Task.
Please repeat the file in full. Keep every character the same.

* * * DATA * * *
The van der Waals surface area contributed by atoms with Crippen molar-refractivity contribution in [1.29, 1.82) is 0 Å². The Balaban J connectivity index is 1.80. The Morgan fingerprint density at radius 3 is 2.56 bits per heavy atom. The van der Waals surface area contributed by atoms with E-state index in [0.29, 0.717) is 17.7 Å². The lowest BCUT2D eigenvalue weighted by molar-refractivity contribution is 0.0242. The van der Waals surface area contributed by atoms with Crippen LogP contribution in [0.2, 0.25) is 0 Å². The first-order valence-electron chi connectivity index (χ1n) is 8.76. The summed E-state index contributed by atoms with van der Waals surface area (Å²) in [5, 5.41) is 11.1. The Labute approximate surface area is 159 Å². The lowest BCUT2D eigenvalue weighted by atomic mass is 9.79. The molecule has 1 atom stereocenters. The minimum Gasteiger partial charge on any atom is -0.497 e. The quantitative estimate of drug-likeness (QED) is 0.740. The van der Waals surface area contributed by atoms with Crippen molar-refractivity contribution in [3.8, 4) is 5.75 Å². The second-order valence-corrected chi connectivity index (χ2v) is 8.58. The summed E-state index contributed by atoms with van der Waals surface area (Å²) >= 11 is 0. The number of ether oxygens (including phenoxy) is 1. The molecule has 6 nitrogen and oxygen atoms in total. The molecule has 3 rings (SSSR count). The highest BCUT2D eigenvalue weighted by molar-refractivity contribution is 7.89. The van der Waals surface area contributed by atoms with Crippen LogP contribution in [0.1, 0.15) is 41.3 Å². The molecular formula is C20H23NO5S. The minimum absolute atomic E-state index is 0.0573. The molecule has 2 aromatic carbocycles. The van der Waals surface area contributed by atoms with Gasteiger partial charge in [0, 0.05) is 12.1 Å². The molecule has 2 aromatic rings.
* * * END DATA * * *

The van der Waals surface area contributed by atoms with Crippen molar-refractivity contribution in [1.29, 1.82) is 0 Å². The Balaban J connectivity index is 1.80. The Morgan fingerprint density at radius 3 is 2.56 bits per heavy atom. The van der Waals surface area contributed by atoms with E-state index in [0.29, 0.717) is 17.7 Å². The lowest BCUT2D eigenvalue weighted by molar-refractivity contribution is 0.0242. The van der Waals surface area contributed by atoms with Crippen LogP contribution in [0.2, 0.25) is 0 Å². The first-order valence-electron chi connectivity index (χ1n) is 8.76. The summed E-state index contributed by atoms with van der Waals surface area (Å²) in [5, 5.41) is 11.1. The Labute approximate surface area is 159 Å². The lowest BCUT2D eigenvalue weighted by atomic mass is 9.79. The molecule has 1 atom stereocenters. The minimum Gasteiger partial charge on any atom is -0.497 e. The quantitative estimate of drug-likeness (QED) is 0.740. The van der Waals surface area contributed by atoms with Crippen molar-refractivity contribution in [3.8, 4) is 5.75 Å². The second-order valence-corrected chi connectivity index (χ2v) is 8.58. The summed E-state index contributed by atoms with van der Waals surface area (Å²) >= 11 is 0. The number of ether oxygens (including phenoxy) is 1. The molecule has 6 nitrogen and oxygen atoms in total. The molecule has 3 rings (SSSR count). The highest BCUT2D eigenvalue weighted by molar-refractivity contribution is 7.89. The van der Waals surface area contributed by atoms with Crippen LogP contribution in [0.1, 0.15) is 41.3 Å². The molecular formula is C20H23NO5S. The minimum absolute atomic E-state index is 0.0573. The molecule has 2 aromatic carbocycles. The van der Waals surface area contributed by atoms with Gasteiger partial charge in [0, 0.05) is 12.1 Å². The molecule has 2 aromatic rings.